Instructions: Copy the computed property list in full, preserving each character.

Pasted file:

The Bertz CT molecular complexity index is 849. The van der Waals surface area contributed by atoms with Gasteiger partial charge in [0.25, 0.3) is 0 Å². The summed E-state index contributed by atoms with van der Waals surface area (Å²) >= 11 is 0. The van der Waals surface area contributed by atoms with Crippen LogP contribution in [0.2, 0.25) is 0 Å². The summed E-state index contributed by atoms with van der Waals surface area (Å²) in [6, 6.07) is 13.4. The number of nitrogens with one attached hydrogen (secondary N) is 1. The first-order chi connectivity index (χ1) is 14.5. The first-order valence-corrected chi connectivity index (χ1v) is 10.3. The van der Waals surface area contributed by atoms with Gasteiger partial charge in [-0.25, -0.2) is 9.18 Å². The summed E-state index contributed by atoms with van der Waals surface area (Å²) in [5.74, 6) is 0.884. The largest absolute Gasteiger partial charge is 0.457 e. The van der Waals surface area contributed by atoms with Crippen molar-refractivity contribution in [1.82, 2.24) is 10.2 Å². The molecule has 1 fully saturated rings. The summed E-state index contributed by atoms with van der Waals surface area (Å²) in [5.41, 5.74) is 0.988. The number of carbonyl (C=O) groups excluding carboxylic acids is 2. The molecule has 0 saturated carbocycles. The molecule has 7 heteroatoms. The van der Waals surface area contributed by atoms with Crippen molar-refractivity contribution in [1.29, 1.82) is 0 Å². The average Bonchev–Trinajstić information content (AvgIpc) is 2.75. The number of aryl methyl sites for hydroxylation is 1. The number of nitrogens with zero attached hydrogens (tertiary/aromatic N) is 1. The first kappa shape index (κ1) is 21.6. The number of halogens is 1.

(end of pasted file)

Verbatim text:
The Bertz CT molecular complexity index is 849. The van der Waals surface area contributed by atoms with Gasteiger partial charge in [0.25, 0.3) is 0 Å². The summed E-state index contributed by atoms with van der Waals surface area (Å²) >= 11 is 0. The van der Waals surface area contributed by atoms with Crippen LogP contribution in [0.2, 0.25) is 0 Å². The summed E-state index contributed by atoms with van der Waals surface area (Å²) in [6, 6.07) is 13.4. The number of nitrogens with one attached hydrogen (secondary N) is 1. The first-order chi connectivity index (χ1) is 14.5. The first-order valence-corrected chi connectivity index (χ1v) is 10.3. The van der Waals surface area contributed by atoms with Gasteiger partial charge in [-0.25, -0.2) is 9.18 Å². The summed E-state index contributed by atoms with van der Waals surface area (Å²) in [5.74, 6) is 0.884. The largest absolute Gasteiger partial charge is 0.457 e. The van der Waals surface area contributed by atoms with Crippen molar-refractivity contribution in [1.82, 2.24) is 10.2 Å². The molecule has 1 fully saturated rings. The summed E-state index contributed by atoms with van der Waals surface area (Å²) in [5.41, 5.74) is 0.988. The number of carbonyl (C=O) groups excluding carboxylic acids is 2. The molecule has 0 saturated carbocycles. The molecule has 7 heteroatoms. The van der Waals surface area contributed by atoms with Crippen molar-refractivity contribution in [1.29, 1.82) is 0 Å². The average Bonchev–Trinajstić information content (AvgIpc) is 2.75. The number of aryl methyl sites for hydroxylation is 1. The number of nitrogens with zero attached hydrogens (tertiary/aromatic N) is 1. The first kappa shape index (κ1) is 21.6. The number of halogens is 1.